Preoperative Management of Chronic Rhinosinusitis Prior to Office Balloon Sinus Dilation: A 2011-2014 MarketScan® Analysis.


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Background In-office balloon sinus dilation (BSD) has recently gained popularity as a surgical treatment option for chronic rhinosinusitis (CRS). However, utilization, indications, and practice patterns surrounding in-office BSD remain unclear. Objective The purpose of this study was to use a large national administrative database to assess preoperative management of CRS prior to in-office BSD. Methods Patients undergoing standalone in-office BSD from 2011 to 2014 were identified on MarketScan and compared to a control group undergoing functional endoscopic sinus surgery (FESS). Visits to the otolaryngologist, number of computed tomography (CT) scans, number of antibiotic and steroid prescriptions, and duration of time from first visit to procedure were compared. Results When compared to the FESS group, the in-office BSD group overall had fewer office visits (2.0 vs 2.2), CT scans (1.0 vs 1.1), prescriptions for antibiotics (2.0 vs 2.2), prescriptions for systemic steroids (1.5 vs 1.8), and topical steroids (1.4 vs 1.5) in the preoperative period. They also had a shorter mean duration of time between first visit and CT scan (17.5 vs 21.4 days) as well as between first visit and procedure (55.0 vs 67.8 days). All of these findings were statistically significant. Conclusion In-office BSD for CRS was overall associated with less intense management in the preoperative period when compared to FESS. Such differences may reflect ongoing shifts in practice patterns and need to be further investigated.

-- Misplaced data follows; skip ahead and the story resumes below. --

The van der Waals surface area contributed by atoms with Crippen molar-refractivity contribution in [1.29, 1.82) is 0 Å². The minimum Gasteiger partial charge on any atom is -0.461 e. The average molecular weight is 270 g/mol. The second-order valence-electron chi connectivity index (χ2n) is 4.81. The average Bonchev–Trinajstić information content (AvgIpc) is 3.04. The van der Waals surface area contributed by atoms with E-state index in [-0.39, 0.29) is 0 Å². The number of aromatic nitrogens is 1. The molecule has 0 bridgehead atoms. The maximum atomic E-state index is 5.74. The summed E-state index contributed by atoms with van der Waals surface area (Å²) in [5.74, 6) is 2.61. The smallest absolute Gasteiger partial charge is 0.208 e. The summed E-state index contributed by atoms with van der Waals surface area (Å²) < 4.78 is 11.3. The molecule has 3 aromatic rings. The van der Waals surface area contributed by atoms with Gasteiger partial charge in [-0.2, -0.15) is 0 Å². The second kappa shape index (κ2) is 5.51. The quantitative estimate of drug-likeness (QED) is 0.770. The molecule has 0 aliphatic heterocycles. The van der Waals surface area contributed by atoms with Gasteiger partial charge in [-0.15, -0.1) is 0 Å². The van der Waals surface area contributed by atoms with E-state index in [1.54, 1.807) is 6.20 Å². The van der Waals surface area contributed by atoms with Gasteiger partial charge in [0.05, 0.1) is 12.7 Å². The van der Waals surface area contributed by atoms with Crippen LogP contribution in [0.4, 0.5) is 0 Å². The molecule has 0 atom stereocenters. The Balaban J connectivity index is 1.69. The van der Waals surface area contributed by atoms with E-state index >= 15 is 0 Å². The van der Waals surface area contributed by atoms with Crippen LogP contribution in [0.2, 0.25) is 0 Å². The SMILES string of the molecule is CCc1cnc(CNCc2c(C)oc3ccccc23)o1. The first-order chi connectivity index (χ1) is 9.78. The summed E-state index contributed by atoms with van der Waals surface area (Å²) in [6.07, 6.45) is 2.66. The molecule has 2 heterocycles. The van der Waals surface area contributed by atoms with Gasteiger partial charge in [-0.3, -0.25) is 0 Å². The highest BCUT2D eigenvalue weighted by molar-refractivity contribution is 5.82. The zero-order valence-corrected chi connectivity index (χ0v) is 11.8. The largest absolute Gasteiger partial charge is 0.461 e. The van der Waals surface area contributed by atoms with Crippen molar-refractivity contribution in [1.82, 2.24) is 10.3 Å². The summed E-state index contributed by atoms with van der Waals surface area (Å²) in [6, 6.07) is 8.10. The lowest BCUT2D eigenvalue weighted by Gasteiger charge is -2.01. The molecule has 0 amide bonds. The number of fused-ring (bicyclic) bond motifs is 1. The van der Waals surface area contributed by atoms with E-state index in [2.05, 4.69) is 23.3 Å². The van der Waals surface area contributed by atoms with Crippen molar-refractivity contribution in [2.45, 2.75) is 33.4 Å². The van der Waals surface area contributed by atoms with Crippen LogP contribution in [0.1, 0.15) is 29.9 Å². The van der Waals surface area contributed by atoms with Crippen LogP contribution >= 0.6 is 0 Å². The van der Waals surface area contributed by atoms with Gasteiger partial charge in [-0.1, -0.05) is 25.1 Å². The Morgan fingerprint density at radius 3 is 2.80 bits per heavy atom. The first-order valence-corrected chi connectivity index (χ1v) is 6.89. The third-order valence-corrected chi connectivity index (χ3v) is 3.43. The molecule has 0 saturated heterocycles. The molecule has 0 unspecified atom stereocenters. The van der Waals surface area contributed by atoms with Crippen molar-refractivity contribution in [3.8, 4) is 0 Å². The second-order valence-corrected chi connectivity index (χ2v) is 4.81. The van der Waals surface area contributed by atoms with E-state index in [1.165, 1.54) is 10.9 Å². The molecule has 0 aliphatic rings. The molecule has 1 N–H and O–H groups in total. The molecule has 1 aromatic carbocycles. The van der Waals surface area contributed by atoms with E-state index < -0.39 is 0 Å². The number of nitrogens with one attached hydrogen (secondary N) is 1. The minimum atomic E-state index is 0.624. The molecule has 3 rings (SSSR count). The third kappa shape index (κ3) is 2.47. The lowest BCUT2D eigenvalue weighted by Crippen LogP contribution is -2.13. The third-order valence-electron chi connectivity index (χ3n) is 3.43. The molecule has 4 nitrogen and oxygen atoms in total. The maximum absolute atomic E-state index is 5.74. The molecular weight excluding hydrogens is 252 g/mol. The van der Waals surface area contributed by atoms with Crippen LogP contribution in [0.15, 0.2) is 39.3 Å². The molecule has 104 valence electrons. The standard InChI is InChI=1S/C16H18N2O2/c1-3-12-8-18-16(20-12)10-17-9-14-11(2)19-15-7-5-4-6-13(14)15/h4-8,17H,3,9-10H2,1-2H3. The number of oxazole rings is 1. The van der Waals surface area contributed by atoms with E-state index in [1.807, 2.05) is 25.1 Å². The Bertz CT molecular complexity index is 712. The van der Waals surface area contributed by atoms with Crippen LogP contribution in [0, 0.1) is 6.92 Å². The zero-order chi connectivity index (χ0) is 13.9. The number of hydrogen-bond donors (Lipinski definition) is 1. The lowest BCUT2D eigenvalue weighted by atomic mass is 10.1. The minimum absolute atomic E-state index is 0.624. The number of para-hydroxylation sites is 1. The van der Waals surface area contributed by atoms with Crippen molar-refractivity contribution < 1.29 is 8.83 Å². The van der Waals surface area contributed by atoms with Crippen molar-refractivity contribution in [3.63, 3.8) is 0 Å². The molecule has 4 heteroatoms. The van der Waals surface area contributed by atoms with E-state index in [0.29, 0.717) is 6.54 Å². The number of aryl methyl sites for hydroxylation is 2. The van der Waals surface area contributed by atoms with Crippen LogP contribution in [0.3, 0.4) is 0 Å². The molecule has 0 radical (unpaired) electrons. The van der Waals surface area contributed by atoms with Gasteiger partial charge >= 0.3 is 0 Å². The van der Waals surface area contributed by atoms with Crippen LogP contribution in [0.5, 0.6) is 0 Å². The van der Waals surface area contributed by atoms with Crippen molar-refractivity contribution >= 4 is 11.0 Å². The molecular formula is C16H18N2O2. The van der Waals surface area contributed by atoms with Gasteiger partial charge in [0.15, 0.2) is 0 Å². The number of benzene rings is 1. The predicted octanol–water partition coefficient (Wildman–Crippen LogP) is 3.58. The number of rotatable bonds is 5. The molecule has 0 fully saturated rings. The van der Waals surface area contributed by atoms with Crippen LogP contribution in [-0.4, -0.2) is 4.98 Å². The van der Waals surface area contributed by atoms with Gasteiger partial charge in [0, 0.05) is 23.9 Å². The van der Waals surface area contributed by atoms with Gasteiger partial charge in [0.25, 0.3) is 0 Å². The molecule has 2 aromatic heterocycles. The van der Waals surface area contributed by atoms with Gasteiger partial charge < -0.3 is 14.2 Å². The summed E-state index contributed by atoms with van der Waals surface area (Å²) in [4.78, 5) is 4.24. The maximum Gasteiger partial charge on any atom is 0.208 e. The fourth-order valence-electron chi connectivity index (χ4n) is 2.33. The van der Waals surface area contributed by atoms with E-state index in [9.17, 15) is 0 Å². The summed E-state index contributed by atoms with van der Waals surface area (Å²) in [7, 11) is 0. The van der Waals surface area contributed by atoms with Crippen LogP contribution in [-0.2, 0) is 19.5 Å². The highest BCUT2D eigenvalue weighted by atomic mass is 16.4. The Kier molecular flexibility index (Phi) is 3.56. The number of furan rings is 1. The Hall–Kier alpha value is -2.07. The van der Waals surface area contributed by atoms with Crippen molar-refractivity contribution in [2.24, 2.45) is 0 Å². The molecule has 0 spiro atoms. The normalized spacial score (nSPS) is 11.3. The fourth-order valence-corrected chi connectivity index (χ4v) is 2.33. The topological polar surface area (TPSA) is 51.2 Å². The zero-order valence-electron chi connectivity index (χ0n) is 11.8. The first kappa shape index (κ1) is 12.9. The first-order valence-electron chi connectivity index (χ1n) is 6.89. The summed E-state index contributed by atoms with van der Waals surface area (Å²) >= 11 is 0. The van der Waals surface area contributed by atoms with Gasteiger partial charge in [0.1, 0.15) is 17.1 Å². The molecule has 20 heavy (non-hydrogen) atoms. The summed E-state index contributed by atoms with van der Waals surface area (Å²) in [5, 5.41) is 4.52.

chronic rhinosinusitis,balloon dilation,balloon sinuplasty,health-care utilization,medical therapy of chronic rhinosinusitis,corticosteroid use,endoscopic sinus surgery,MarketScan,antibiotics,endoscopy
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